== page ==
In certain industries, economies of scale are critical.
Nowhere is this truer than in the automotive industry. It’s no longer possible to own one car dealership. You’ve got to own a bunch of them to make the numbers truly sing.
Down in the U.S., we’ve seen the consolidation of dealerships into several publicly traded auto groups — the biggest being AutoNation, Inc. for new cars and CarMax, Inc. for used cars — but up here in Canada, things haven’t moved nearly as quickly.
That’s why the news that AutoCanada Inc. (TSX:ACQ) is buying the Chicago-based Grossinger Auto Group for $110 million is so exciting.
Not only is this the company’s first foray into the U.S., but it provides the company with a platform for expansion outside Canada, where it owns 54 dealerships in eight provinces.
“This is a pivotal move for AutoCanada as this U.S. acquisition broadens our geographical reach and brand diversification through adding a combination of domestic, import and luxury dealerships to our portfolio,” said Steven Landry, president & CEO. “This is exactly the kind of acquisition that will be instrumental to accelerating our growth.”
The 14 dealerships AutoCanada is acquiring are some of the oldest in the U.S. Founded in 1928, it’s grown to represent 12 different car brands, generating $523 million in annual revenue, putting it at the 95th spot on the Automotive News’s Top 150 Dealership Groups.
That’s a 17% bump to AutoCanada’s annual revenue and will add $0.15, a 7% increase, to the company’s 2019 earnings.
An interesting dynamic
Although AutoCanada is intent on continuing its expansion across Canada, the current North American marketplace dictated it pivot into the U.S., where dealerships are selling for less than they have in the past. Meanwhile, up here in Canada, the competition to buy dealerships is significant. There are definitely more buyers than sellers.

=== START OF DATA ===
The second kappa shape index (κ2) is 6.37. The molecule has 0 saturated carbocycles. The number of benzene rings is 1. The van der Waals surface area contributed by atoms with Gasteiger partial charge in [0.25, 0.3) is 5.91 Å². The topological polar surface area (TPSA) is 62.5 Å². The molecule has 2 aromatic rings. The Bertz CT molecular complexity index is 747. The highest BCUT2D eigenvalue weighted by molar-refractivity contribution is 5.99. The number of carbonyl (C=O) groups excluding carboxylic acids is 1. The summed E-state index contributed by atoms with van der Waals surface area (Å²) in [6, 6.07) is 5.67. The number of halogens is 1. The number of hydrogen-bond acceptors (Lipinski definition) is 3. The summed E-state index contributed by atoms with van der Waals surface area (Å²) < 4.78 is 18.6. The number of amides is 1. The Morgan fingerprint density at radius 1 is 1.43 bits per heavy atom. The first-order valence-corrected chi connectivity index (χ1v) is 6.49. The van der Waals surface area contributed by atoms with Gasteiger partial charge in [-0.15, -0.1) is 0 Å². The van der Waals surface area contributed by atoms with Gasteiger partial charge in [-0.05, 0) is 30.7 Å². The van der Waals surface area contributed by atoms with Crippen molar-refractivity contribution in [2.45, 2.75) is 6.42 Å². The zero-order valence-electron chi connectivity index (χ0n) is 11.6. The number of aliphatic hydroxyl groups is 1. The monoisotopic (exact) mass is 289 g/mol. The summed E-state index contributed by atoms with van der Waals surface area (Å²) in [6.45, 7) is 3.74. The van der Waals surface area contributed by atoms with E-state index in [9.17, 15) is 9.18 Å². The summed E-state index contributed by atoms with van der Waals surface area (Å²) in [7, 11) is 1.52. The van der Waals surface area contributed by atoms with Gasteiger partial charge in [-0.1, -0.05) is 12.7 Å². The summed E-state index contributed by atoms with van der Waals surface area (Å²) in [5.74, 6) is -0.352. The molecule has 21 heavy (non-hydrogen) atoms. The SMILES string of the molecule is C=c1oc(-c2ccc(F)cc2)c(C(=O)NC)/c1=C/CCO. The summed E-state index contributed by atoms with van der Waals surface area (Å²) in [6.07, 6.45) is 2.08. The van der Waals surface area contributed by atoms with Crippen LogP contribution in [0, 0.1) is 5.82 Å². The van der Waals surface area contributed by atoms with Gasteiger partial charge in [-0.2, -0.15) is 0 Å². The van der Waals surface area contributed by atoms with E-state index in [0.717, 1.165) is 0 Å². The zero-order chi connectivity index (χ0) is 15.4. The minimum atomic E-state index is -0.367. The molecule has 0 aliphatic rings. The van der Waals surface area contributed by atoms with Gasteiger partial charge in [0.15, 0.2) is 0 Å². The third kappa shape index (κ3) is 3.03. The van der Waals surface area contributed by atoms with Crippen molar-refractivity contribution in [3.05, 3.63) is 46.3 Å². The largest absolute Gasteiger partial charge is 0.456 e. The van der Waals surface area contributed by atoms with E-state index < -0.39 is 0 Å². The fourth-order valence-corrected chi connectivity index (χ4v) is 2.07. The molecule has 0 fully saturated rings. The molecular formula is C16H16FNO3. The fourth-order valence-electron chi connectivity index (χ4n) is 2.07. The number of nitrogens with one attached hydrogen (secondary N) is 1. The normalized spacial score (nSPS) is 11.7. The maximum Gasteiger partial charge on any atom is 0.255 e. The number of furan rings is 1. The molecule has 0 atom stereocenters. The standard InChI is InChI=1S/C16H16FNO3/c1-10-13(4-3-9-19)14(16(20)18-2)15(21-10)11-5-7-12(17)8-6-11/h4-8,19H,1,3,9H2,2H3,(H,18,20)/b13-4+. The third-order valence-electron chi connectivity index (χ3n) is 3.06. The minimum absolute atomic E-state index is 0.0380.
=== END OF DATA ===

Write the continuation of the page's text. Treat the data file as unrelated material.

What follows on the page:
AutoCanada’s CEO believes it can make another five or six acquisitions in 2018 given its finances are better than they’ve been in a long time.
One thing that sticks out for me in AutoCanada’s Q4 2017 report is its adjusted free cash flow of $91 million for all of 2017 — 32% better than a year earlier and the highest it’s ever been.
Based on a current market cap of $617 million, long-term debt of $332 million, and $95 million in cash, AutoCanada currently has a free cash flow yield of 10.7%; generally, value investors consider anything above 8% to be a good deal.
Bottom line on AutoCanada stock
Canaccord Genuity Group Inc. analyst Derek Dley is so impressed by the U.S. acquisition that he raised the company’s 2018 and 2019 earnings by $0.06 and $0.15, respectively, to $2.02 and $2.25, while raising its target price by $2 to $27, 15% higher than where it’s currently trading.
Frankly, AutoCanada is one small-cap stock you can’t ignore.
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Fool contributor Will Ashworth has no position in any stocks mentioned.